DOI: 10.1161/strokeaha.123.044259 ISSN: 0039-2499

Increased Risk of Recurrent Stroke in Symptomatic Large Vessel Disease With Impaired BOLD Cerebrovascular Reactivity

Christiaan H.B. van Niftrik, Martina Sebök, Menno R. Germans, Matthias Halter, Thomas Pokorny, Vittorio Stumpo, Jacopo Bellomo, Marco Piccirelli, Athina Pangalu, Mira Katan, Susanne Wegener, Michael Tymianski, Zsolt Kulcsár, Andreas R. Luft, Joseph A. Fisher, David J. Mikulis, Luca Regli, Jorn Fierstra
  • Advanced and Specialized Nursing
  • Cardiology and Cardiovascular Medicine
  • Neurology (clinical)


Impaired cerebrovascular reactivity (CVR) has been correlated with recurrent ischemic stroke. However, for clinical purposes, most CVR techniques are rather complex, time-consuming, and lack validation for quantitative measurements. The recent adaptation of a standardized hypercapnic stimulus in combination with a blood-oxygenation-level-dependent (BOLD) magnetic resonance imaging signal as a surrogate for cerebral blood flow offers a potential universally comparable CVR assessment. We investigated the association between impaired BOLD-CVR and risk for recurrent ischemic events.


We conducted a retrospective analysis of patients with symptomatic cerebrovascular large vessel disease who had undergone a prospective hypercapnic-challenged BOLD-CVR protocol at a single tertiary stroke referral center between June 2014 and April 2020. These patients were followed up for recurrent acute ischemic events for up to 3 years. BOLD-CVR (%BOLD signal change per mm Hg CO 2 ) was calculated on a voxel-by-voxel basis. Impaired BOLD-CVR of the affected (ipsilateral to the vascular pathology) hemisphere was defined as an average BOLD-CVR, falling 2 SD below the mean BOLD-CVR of the right hemisphere in a healthy age-matched reference cohort (n=20). Using a multivariate Cox proportional hazards model, the association between impaired BOLD-CVR and ischemic stroke recurrence was assessed and Kaplan-Meier survival curves to visualize the acute ischemic stroke event rate.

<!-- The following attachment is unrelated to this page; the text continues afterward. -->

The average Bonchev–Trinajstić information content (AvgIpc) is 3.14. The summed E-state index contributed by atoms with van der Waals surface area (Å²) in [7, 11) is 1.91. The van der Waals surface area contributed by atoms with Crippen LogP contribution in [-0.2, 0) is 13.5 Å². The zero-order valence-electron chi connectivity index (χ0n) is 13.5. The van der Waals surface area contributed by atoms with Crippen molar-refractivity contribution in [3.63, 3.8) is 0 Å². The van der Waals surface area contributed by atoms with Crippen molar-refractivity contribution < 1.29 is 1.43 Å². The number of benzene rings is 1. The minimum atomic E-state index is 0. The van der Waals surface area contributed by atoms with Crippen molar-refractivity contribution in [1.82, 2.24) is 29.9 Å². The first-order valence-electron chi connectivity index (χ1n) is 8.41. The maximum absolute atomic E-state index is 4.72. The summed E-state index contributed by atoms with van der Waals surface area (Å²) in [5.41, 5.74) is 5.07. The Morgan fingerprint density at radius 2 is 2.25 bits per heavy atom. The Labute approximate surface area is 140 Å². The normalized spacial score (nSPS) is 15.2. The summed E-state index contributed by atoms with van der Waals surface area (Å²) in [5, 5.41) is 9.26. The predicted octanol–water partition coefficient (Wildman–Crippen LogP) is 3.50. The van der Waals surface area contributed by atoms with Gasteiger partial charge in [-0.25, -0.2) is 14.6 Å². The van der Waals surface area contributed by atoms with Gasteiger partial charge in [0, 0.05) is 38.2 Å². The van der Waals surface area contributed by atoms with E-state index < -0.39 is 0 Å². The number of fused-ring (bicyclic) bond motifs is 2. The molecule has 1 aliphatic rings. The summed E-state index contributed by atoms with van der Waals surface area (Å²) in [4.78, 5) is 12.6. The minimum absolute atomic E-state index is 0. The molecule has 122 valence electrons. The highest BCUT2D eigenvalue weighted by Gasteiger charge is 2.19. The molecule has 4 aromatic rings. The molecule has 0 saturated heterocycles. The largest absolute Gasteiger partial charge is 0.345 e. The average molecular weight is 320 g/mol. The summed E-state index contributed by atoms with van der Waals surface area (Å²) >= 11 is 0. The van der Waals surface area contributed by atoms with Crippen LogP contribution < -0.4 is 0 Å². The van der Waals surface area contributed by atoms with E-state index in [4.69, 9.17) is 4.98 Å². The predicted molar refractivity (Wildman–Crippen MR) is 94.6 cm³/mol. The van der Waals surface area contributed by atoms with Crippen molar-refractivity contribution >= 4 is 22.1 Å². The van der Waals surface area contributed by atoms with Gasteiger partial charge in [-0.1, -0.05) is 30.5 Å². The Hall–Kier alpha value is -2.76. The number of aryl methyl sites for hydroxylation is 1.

Of 130 eligible patients, 28 experienced recurrent strokes (median, 85 days, interquartile range, 5–166 days). Risk factors associated with an increased recurrent stroke rate included impaired BOLD-CVR, a history of atrial fibrillation, and heart insufficiency. After adjusting for sex, age group, and atrial fibrillation, impaired BOLD-CVR exhibited a hazard ratio of 10.73 (95% CI, 4.14–27.81; P <0.001) for recurrent ischemic stroke.


Among patients with symptomatic cerebrovascular large vessel disease, those exhibiting impaired BOLD-CVR in the affected hemisphere had a 10.7-fold higher risk of recurrent ischemic stroke events compared with individuals with nonimpaired BOLD-CVR.

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